How to fairly split household chores across the family

How to fairly split household chores across the family

The burden of household chores can easily fall on one person, even in a family of four or more. That’s why learning to split tasks across the family is essential. Here’s how to make it happen.


Related: Guide on chores for kids



12 steps to fairly divide household chores

We all know that fairly dividing household chores is crucial for a happy household. However, it rarely happens as it takes a fair bit of organisation and time to set up. However, implementing a fair chore rota pays off in many ways.


  1. Talk about the importance of doing chores 

Start by having an open and honest conversation about household chores. Discuss what chores are, why everyone needs help, and the importance of shared responsibilities when you all live together. If your kids don’t feel having to do chores is fair. Have a chat about the importance of learning life skills through chores and discuss how responsibilities contribute to their personal growth and independence, which will be valuable in adulthood.

  1. List all chores

Create a comprehensive list of all the chores that must be done regularly. This includes daily and weekly tasks, such as cleaning rooms, changing sheets, cooking, grocery shopping, tidying up, laundry, bins and caring for pets. Then, think about how many chores your child can do without overwhelming or making them resentful.

  1. Assess Individual Preferences and Strengths

Identify each person's abilities, preferences and strengths regarding chores. This can vary from family to family, but most kids can start doing age-appropriate chores like putting away their toys or setting the table by ages 3 or 4 years. Some older kids may enjoy cooking, while teens can do chores with more responsibility, such as walking the dog or picking up shopping.  Recognising individual strengths will help distribute tasks more effectively.

  1. Prioritise and delegate

Prioritise the chores based on urgency and importance. Some chores will need to be done daily, such as making the bed, and loading the dishwasher, while others can be done weekly. Ensure that everyone has a mix of responsibilities every day and every week.

  1. Rotate responsibilities

Establish a rotating chore schedule to prevent complaints about unfairness. This ensures that everyone can have a hand in household upkeep across a range of age-appropriate chores.

  1. Have realistic expectations

Be realistic about the time and effort required for each task. Children always take longer to do things, so try to have achievable expectations and consider the time constraints of each household member, such as homework and other commitments.

  1. Create a chore calendar

Develop a chore chart or calendar outlining who is responsible for specific tasks on particular days or weeks. Having a visual schedule can help everyone stay accountable and organised.

  1. Have regular chore check-ins

Schedule regular check-ins to discuss how the chore division is working. This allows for adjustments based on changing circumstances and balances the workload.

  1. Express appreciation

Acknowledge and appreciate the efforts of each child. Regular expressions of gratitude help to create a positive atmosphere and motivate everyone to contribute willingly.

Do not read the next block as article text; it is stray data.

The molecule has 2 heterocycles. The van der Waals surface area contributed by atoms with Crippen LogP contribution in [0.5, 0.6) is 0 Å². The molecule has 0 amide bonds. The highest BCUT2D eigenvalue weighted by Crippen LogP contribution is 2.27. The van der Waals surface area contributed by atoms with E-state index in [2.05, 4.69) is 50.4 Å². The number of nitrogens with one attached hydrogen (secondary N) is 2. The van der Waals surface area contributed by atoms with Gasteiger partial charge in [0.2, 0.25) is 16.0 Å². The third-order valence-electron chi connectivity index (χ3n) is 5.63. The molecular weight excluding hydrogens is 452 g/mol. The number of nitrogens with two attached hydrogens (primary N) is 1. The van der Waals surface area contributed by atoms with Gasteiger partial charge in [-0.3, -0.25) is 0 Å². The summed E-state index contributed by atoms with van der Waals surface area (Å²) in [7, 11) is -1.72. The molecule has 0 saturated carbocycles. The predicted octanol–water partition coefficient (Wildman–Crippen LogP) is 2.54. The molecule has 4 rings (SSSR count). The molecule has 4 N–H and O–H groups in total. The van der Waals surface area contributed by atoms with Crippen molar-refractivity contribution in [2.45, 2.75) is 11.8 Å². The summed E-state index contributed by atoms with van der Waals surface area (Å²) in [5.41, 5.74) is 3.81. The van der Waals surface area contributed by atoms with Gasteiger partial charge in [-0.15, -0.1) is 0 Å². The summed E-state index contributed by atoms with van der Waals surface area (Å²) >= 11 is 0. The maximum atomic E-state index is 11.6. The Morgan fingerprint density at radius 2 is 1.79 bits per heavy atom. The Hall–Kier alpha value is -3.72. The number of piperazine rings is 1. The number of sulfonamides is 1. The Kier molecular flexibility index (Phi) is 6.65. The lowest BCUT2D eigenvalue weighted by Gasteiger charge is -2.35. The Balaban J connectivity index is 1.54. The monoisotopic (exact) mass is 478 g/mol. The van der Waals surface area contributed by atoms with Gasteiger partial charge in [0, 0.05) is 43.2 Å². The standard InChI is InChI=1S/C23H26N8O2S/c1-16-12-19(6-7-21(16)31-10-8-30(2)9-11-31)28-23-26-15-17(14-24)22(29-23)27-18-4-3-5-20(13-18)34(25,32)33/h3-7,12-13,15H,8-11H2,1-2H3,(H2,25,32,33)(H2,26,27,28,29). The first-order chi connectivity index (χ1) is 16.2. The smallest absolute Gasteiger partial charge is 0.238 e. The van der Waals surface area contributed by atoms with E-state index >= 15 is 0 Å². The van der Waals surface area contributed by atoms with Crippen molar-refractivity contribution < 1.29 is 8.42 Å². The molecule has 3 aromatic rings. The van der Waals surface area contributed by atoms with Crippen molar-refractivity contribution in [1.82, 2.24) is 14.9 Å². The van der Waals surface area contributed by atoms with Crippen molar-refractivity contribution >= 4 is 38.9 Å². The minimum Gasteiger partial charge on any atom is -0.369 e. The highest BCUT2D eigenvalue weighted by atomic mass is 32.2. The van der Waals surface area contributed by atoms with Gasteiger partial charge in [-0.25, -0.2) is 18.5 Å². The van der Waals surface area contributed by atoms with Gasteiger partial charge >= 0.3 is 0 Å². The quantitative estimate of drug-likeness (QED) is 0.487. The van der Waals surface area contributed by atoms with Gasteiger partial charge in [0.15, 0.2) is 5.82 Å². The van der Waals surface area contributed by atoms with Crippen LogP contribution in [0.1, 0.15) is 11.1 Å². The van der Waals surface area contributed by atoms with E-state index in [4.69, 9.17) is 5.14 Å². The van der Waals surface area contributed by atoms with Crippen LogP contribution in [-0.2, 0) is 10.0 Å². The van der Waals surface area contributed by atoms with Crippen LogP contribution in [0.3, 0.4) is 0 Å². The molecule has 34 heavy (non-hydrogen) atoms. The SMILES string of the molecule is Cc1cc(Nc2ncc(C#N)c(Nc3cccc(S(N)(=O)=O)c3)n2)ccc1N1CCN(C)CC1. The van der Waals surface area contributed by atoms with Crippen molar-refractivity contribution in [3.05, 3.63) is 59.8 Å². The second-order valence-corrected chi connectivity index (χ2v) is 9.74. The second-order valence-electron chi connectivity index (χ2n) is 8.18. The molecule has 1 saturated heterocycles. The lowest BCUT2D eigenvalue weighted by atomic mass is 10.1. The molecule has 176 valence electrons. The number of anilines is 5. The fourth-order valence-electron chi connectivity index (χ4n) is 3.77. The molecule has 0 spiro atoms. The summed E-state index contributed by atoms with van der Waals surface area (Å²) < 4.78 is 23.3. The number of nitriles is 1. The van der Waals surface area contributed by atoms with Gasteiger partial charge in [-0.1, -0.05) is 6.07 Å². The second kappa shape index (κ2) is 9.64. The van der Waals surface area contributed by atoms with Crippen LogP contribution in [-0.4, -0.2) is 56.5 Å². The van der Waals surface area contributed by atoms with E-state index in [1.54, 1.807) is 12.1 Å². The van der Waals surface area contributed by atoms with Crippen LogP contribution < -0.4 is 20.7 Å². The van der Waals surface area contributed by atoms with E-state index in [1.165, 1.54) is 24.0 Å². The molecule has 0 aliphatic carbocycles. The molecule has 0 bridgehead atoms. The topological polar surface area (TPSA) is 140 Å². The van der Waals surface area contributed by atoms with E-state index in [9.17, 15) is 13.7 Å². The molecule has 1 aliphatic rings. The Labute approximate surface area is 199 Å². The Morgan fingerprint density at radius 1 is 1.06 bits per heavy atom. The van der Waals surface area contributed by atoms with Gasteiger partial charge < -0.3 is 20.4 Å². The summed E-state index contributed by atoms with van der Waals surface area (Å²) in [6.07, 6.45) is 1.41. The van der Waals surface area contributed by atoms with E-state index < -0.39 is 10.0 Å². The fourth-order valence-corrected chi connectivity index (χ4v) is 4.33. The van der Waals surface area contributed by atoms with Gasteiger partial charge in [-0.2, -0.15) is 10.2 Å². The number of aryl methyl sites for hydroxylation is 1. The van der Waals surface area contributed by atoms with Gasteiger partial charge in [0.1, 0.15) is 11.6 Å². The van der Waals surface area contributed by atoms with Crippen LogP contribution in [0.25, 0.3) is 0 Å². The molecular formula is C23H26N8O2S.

1. Be flexible 

Sometimes, kids will start to hate the chores they do. Rather than make them stick with it, listen to what they have to say and be flexible to keep them motivated.

  1. Don’t micromanage

The aim of sharing chores is for everyone to play a part in the household. Avoid constantly correcting someone’s chore technique or redoing their chores. It demotivates kids and stops them from trying.

  1. Reward chores

If you don’t believe in rewarding kids for chores with pocket money, think of other ways to express how happy you are they are helping. Perhaps a family day out, a movie night, or something else they feel is fitting.



Things to consider

Of course, it’s never straightforward to set chores for everyone. There will inevitably be complaints, cries of unfairness and a family slacker who doesn’t pull their weight. What’s important is to nip these issues in the bud by spotting them early and finding ways to solve the problem.

Strive for fairness 

Some chores are harder than others, and just because older kids are able doesn’t mean it’s fair that they do longer and bigger tasks. When assigning chores, consider this and the overall workload to ensure that chores are balanced. 

Be open to feedback 

Address any concerns or feelings of unfairness because your kids may have a valid point. Work together to find solutions.

Remember why your kids are doing chores

Setting chores is about getting tasks done, fostering a sense of responsibility, and teaching kids life skills. They aren’t a punishment and shouldn’t be viewed that way.

Hold everyone accountable

From the smallest of your family to the biggest, ensure everyone does their chores, or you’ll have a chore mutiny.


How can GoHenry help

If you decide to reward your child for doing chores, the GoHenry kids debit card and app make it easy for them to keep track of their tasks and receive payment when they’re complete. It's a great way to keep kids organised and motivated. You can also use the app to manage regular pocket money, set spending limits, and monitor your child’s spending habits.




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Written by Anita Naik Published Jan 30, 2024 ● 4 min. read